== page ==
BY ALLEN MARCUM
The W. M. Ritter Lumber Company of Columbus, Ohio came to New River in 1928 taking over the operations from the bankrupt Thomas Hall Lumber Company. Some idea of the scope of this operation is gained by a statement to this writer by HERMAN WILHITE, salesman for the old C. M. McCLUNG and Company, that the largest order he had ever received was shortly after Ritter came to New River. The order took three days to write up and was shipped in seven box cars. A goodly number of houses were built with rental from -0- to $7.50 per house per month. The mill was larger and afforded employment to 275 to 300 persons. In 1946, the original mill burned and was replaced by a circular mill. The output of this mill was 18,000 to 20,000 feet per day. In the late 1950’s, with the acquisition of larger timber resources, the circular mill was replaced by a six foot band mill cutting 25,000 to 28,000 board feet per day.
New River was a bustling company town when the W.M. Ritter Lumber Company was operating at full capacity in the early 1900s as is evident by this old photograph.
In addition to its milling operation, RITTER also operated two subsidiary companies in Scott County; one of which the Brimstone Railroad Company ran from New River to Little Creek, hauling lumber and coal. Employees of Brimstone Railroad ranged from 13 to 22. Another subsidiary of Ritter was the Red Jacket Coal Corp., with headquarters at Red Jacket, West Virginia. Red Jacket operated mines along Brimstone Creek until the late 1940’s. The operations in Scott County were by far the smallest of any of the mines in any state. At one time Red Jacket planned to build 40 houses in Scott County for its employees. Employment by Red Jacket in Scott County was probably in the 100 range.
The Company grew from a single mill in Mercer County, West Virginia, to become the largest manufacturer of hardwood lumber in the world with operations in eight states, a major producer of coal. It owned over 300,000 acres of land and at one time owned 72 locomotives.
During World War I, the business acumen of W. M. RITTER was recognized by the President of the United States when he was asked to serve on the Council of National Defense and later was one of six "big businessmen" serving with BERNARD M. BARUCH, on the Industrial Board of the National Chamber of Commerce. For this service he was paid $1.00 per year and was known as a "dollar a year" man. He was advisor to five Presidents of the United States.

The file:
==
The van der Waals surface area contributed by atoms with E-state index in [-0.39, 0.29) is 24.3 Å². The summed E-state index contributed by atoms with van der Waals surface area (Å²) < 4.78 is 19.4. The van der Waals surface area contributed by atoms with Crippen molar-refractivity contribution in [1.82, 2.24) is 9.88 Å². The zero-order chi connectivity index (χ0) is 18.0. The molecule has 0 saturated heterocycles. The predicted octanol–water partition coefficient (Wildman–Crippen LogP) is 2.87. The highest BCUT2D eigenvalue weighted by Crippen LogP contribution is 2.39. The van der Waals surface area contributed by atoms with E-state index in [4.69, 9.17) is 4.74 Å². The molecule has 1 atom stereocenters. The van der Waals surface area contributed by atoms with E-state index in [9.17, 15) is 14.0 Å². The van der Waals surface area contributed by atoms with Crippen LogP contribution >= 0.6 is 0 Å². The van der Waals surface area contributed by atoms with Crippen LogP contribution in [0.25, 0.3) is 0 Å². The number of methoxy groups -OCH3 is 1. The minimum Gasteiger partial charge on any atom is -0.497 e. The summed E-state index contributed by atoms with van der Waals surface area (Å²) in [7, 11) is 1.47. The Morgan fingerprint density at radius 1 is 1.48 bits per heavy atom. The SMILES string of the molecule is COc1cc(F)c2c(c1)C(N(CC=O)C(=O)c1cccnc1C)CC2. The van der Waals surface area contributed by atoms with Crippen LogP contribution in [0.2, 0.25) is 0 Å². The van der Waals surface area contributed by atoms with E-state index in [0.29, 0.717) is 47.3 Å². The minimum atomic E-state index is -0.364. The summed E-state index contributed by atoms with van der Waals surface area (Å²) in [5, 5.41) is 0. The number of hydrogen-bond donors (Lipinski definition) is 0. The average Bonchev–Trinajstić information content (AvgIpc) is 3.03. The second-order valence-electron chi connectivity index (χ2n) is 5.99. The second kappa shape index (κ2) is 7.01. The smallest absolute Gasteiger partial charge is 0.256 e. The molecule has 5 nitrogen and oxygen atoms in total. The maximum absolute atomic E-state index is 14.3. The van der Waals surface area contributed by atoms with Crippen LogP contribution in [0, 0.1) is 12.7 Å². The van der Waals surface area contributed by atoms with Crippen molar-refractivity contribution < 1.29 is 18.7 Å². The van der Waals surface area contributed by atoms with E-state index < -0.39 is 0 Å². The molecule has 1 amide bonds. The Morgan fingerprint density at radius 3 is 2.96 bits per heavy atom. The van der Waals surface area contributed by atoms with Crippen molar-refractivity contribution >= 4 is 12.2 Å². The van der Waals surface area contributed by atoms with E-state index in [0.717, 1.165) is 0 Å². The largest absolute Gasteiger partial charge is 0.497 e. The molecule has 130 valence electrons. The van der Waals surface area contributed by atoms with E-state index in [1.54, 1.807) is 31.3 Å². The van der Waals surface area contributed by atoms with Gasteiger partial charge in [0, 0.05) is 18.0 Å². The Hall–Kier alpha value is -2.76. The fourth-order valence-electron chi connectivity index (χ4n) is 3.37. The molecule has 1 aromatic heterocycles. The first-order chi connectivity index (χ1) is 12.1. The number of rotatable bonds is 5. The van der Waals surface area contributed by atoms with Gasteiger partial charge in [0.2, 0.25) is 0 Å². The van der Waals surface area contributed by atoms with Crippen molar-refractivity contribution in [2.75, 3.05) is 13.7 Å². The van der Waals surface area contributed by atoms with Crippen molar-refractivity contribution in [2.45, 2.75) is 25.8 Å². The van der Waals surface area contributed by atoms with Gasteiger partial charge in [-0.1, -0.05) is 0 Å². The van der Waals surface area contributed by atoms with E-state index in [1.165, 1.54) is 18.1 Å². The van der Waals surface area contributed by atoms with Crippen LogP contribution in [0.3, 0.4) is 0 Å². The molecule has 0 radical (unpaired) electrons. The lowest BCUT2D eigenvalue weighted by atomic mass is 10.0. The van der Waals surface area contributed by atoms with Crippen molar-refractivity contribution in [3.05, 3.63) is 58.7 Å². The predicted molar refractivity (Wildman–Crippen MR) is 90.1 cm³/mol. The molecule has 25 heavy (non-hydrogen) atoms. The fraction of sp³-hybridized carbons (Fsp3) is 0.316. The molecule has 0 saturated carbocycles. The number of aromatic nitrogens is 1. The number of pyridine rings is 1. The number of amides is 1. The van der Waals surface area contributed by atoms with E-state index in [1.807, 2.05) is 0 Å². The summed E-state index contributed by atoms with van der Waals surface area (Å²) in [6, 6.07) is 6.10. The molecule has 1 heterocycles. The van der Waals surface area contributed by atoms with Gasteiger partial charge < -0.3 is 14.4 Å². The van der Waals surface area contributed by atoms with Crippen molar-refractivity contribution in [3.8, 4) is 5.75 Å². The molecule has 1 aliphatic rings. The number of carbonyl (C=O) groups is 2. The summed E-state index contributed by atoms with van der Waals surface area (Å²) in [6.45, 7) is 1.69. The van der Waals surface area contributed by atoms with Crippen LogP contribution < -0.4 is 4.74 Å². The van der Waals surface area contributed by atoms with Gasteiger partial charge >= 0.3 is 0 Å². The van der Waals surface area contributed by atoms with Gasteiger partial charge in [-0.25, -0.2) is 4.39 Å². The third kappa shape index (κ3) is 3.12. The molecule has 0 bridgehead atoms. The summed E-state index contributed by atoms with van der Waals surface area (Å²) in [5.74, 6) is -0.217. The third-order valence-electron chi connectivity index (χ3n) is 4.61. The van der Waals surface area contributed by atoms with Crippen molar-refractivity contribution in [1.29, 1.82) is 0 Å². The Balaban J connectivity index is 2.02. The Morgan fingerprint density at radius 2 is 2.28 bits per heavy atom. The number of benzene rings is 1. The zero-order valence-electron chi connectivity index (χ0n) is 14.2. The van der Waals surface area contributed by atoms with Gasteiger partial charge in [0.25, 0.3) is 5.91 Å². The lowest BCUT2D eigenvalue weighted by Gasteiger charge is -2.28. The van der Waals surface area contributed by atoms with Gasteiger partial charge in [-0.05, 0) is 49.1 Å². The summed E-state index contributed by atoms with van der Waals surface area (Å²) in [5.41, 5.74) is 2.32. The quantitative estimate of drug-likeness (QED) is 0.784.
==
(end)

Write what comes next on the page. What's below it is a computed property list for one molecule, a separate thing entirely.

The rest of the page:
Although greatly involved in national affairs, Mr. RITTER remained sensitive to the needs of his own business and to the needs of his employees making and implementing many innovative policies. His was one of the first businesses to have an employee pension plan, also one of the first to have an "in house" traffic manager. The first test of the newly passed "gift" tax feature of the Revenue Act was a result of the giving away of millions of dollars of his Company stock to loyal employees.
On October 1, 1960, W.M. Ritter Lumber Company merged into Georgia Pacific Corp.
Georgia Pacific operated the mill for about one year after the merger, then closed the New River operation. The timber available for New River was taken to a Georgia Pacific mill near Oliver Springs, Tennessee.
Georgia Pacific operated the Brimstone Railroad until 1665 when it was sold to the Southern Railroad.
FNB Chronicle, Vol. 1, No. 1 – Summer 1989
First National Bank
P.O. Box 4699
Oneida, TN 37841
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